noun (plural sallies)
- 1.2A witty or lively remark, especially one made as an attack or as a diversion in an argument; a retort.More example sentences
- Michael furiously takes down all the witty sallies and asides, converting the evening into his next gay play, and, hopefully, a success.
- The show was certainly a lively, fast-moving, hilarious affair salted with quick-firing sallies of naval wit and wisdom.
- In response to each new sally of witticism, the Indians would break into uncontrollable fits of merriment.
verb (sallies, sallying, sallied)[no object] Back to top
- 1Make a military sortie: they sallied out to harass the enemyMore example sentences
- Richard hesitated to land, not knowing the situation, but as soon as the garrison saw the sails, they sallied out to attack.
- The city guard sallied out and drove away the Crusaders, but the Franks returned to Civetot laden with booty and regaling everyone with tales of their great ‘victory.’
- Forced to rely on their own resources, they sallied out of the city walls and routed Rory's army.
- 1.1 • formal or • humorous Set out from a place to do something: I made myself presentable and sallied forthMore example sentences
- So it was with great anticipation and alacrity that G.H.S. Tramp Club enthusiasts sallied forth every third Saturday.
- So after about 20 minutes attempting 73 different and equally ridiculous configurations of the harness, including one that actually prevented BJ from standing up, we bravely sallied forth.
- We sallied forth to Finsbury Park around three o'clock, joining the tens of thousands that were in attendance already, and the seemingly equal number that filed in thereafter as we sat and waited for further friends to arrive.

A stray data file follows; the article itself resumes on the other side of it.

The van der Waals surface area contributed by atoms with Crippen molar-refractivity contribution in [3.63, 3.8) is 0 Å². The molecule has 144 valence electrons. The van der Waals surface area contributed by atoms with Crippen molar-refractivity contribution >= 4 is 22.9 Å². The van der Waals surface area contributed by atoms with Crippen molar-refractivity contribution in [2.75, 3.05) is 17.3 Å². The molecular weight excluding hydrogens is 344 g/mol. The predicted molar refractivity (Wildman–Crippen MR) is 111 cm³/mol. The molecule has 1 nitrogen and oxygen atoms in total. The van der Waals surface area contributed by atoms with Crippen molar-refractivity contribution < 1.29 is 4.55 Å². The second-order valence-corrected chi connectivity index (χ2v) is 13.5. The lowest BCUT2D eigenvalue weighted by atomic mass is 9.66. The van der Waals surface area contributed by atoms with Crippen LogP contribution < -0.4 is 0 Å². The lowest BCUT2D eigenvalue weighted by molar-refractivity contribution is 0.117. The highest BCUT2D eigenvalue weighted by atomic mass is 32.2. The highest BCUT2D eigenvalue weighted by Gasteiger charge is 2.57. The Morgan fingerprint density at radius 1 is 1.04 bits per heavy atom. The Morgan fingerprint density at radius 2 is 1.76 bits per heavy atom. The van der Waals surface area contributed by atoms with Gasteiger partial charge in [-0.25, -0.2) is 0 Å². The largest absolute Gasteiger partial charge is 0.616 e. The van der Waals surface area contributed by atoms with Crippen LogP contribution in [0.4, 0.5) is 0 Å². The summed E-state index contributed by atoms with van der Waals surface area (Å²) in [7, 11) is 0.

late Middle English: from French saillie, feminine past participle (used as a noun) of saillir 'come or jut out', from Old French salir 'to leap', from Latin salire.
noun (plural sallies)
- The part of a bell rope that has colored wool woven into it to provide a grip for the bell-ringer’s hands.More example sentences
- There are two parts to the bell rope the tail and the soft sally, which are pulled alternately to make the bell ring.
- The teaching of the ringing of the backstroke ends when you can confidently let the learner ring it without intervention and you feel that he can set the bell at will and he can recover if the sally is not pulled with the correct strength.
mid 17th century (denoting the first movement of a bell when set for ringing): perhaps from sally1 in the sense 'leaping motion'.
Entry from British & World English dictionary
noun (plural sallies or sallees)Australian
late 19th century: dialect variant of sallow2.